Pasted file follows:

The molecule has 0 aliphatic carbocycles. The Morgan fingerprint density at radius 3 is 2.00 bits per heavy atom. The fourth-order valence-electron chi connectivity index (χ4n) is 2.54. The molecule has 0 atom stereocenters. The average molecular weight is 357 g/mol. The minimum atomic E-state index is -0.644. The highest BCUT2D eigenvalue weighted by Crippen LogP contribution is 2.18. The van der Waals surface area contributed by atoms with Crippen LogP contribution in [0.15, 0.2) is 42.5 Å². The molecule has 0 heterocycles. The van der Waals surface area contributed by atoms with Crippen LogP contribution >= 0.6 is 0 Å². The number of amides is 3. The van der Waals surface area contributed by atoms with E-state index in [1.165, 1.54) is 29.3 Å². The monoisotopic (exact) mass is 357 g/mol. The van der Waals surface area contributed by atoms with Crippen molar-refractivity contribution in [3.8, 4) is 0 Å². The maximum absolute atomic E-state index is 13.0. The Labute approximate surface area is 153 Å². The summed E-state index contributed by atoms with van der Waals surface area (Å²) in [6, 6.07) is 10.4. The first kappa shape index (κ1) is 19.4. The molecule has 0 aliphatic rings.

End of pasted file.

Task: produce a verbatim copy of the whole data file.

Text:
The molecule has 0 aliphatic carbocycles. The Morgan fingerprint density at radius 3 is 2.00 bits per heavy atom. The fourth-order valence-electron chi connectivity index (χ4n) is 2.54. The molecule has 0 atom stereocenters. The average molecular weight is 357 g/mol. The minimum atomic E-state index is -0.644. The highest BCUT2D eigenvalue weighted by Crippen LogP contribution is 2.18. The van der Waals surface area contributed by atoms with Crippen LogP contribution in [0.15, 0.2) is 42.5 Å². The molecule has 0 heterocycles. The van der Waals surface area contributed by atoms with Crippen LogP contribution >= 0.6 is 0 Å². The number of amides is 3. The van der Waals surface area contributed by atoms with E-state index in [1.165, 1.54) is 29.3 Å². The monoisotopic (exact) mass is 357 g/mol. The van der Waals surface area contributed by atoms with Crippen molar-refractivity contribution in [3.8, 4) is 0 Å². The maximum absolute atomic E-state index is 13.0. The Labute approximate surface area is 153 Å². The summed E-state index contributed by atoms with van der Waals surface area (Å²) in [6, 6.07) is 10.4. The first kappa shape index (κ1) is 19.4. The molecule has 0 aliphatic rings.